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The College Board data show increases for 2012 in student participation, mean scores and outreach to minority/low-income students.
The College Board on Wednesday presented its annual report on the state of the Advanced Placement program, the findings of which were similar to recent years. While mean scores and overall participation in the AP exam both grew, inequity in the availability of the exams and programs persists across socioeconomic and racial backgrounds, despite some improvements.
According to the report, which College Board leaders presented in a webinar Wednesday morning, 2012 saw gains in several categories. Among them, the number of high school graduates taking the AP exam in 2012 was 954,070, or 32.4 percent, up from 30.2 percent in 2011, and 18 percent a decade earlier, in 2002.
The number of high school graduates scoring at least a 3 on the AP examination’s 5-point scale, the minimum score required for course credit, also increased in 2012; according to the report, 573,472 students, or 19.5 percent, scored a 3 or higher in 2012, compared to 541,000 (18.1 percent) in 2011 and 305,098 (11.6 percent) in 2002.
“Where that is especially good news is that the program has become more diverse,” said Trevor Packer, the board's vice president for Advanced Placement. "The growth of AP has contributed in a powerful way to the diversification of AP classes.” Packer added that in 2012, the mean AP score had improved even as overall participation in the AP program expanded, which is “not something that traditionally happens, if you follow education statistics.” Rather, said Packer, an increase in participation has usually been accompanied by a decline in the mean score.
In their presentation of the report, Packer and David Coleman, the College Board's president, also praised the AP STEM Access program, an initiative funded by a grant from Google. The program specifically focuses on AP courses in STEM (science, technology, engineering and math) and is aimed at increasing participation in these AP programs by female and minority students, both of which are traditionally underrepresented in these disciplines. “We believe that working together with partners like Google … we can deliver on the promise of AP,” Coleman explained.
Despite encouraging numbers with regard to scores and overall participation, the report and accompanying news release also identified areas where the program needed improvement. Many of these problematic area related to both issues of access and participation across demographics, both economic and racial.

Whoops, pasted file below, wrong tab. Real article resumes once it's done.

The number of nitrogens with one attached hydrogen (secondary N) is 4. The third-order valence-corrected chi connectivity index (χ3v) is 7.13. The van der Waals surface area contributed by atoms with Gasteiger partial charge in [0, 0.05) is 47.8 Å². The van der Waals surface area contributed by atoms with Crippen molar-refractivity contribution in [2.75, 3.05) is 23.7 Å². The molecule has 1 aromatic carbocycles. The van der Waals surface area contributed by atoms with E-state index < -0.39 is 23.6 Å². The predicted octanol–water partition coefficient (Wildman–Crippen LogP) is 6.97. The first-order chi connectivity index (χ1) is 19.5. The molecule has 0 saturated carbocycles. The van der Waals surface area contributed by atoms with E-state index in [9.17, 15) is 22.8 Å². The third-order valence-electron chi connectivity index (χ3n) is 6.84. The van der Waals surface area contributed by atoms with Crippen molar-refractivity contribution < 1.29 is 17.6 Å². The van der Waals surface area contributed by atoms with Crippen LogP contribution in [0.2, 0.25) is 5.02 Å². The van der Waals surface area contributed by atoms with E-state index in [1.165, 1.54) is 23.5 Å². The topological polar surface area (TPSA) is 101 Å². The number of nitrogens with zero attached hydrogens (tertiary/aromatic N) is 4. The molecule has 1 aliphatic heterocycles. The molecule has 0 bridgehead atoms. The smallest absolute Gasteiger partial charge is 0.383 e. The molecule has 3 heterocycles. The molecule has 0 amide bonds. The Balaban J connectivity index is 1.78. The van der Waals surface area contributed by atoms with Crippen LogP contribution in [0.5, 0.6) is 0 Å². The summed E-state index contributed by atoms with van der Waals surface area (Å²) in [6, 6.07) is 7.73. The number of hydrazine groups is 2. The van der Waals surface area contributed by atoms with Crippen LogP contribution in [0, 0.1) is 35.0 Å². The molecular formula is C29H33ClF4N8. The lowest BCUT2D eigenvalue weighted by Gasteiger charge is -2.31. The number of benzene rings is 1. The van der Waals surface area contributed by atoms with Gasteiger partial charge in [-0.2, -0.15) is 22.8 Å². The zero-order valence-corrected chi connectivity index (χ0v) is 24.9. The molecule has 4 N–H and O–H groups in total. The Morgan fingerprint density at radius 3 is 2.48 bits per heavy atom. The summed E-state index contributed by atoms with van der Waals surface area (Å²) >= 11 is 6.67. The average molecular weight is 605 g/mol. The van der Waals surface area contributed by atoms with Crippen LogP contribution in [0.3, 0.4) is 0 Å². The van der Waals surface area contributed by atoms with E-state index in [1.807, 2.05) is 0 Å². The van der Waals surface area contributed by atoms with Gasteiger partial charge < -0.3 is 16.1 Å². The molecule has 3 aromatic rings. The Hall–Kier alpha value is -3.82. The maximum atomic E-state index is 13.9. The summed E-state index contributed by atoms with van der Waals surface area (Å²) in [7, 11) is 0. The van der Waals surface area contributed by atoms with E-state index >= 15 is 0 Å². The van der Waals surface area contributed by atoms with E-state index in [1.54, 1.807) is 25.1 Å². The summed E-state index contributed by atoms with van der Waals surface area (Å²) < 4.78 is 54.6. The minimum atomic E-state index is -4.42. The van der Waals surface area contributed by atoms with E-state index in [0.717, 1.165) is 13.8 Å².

According to the news release, “[a]mong the class of 2012, more than 300,000 students identified as having a high likelihood of success in AP did not take any recommended AP Exam.” This is attributed largely to economic disparities, and more specifically “the lower availability of a variety of AP courses in schools with higher numbers of low-income and traditionally underserved minority students.”
The College Board considers a student to have a “high likelihood,” or “AP potential,” if they have at least a 60 percent chance of scoring a 3 or higher on the exam; this likelihood is assessed based on a student’s PSAT score. Packer said that the main reason for students with AP potential failing to take the exam “seems to be course availability,” adding that students with AP potential “start to gain equal access once you control for availability of AP courses.”
The report designated “promoting equity” as a major goal for the AP program in the coming years, and although lack of equal access and opportunity remains an issue, the findings reported several positive signs over the past year in this regard.
The report states that in 2012, disparities in participation and success shrank in 30 states for African-American students and in 17 states for Latino students. AP participation also increased among low-income graduates, who accounted for 26.6 percent of students who took at least one AP examination. This is an increase from 11.5 percent in 2003. Packer singled out Florida, which was judged to have eliminated its equity gap among Latino students for both AP participation and AP success, for doing “a remarkable job of reaching out” to students with this potential.
Top 10 States in Percentage of 2012 Public High School Graduates Succeeding on AP Exams
- Maryland (29.6%)
- New York (28.0%)
- Massachusetts (27.9%)
- Florida (27.3%)
- Virginia (27.2%)
- Connecticut (26.9%)
- Maine (24.8%)
- California (24.7%)
- Colorado (24.2%)
- Vermont (22.8%)
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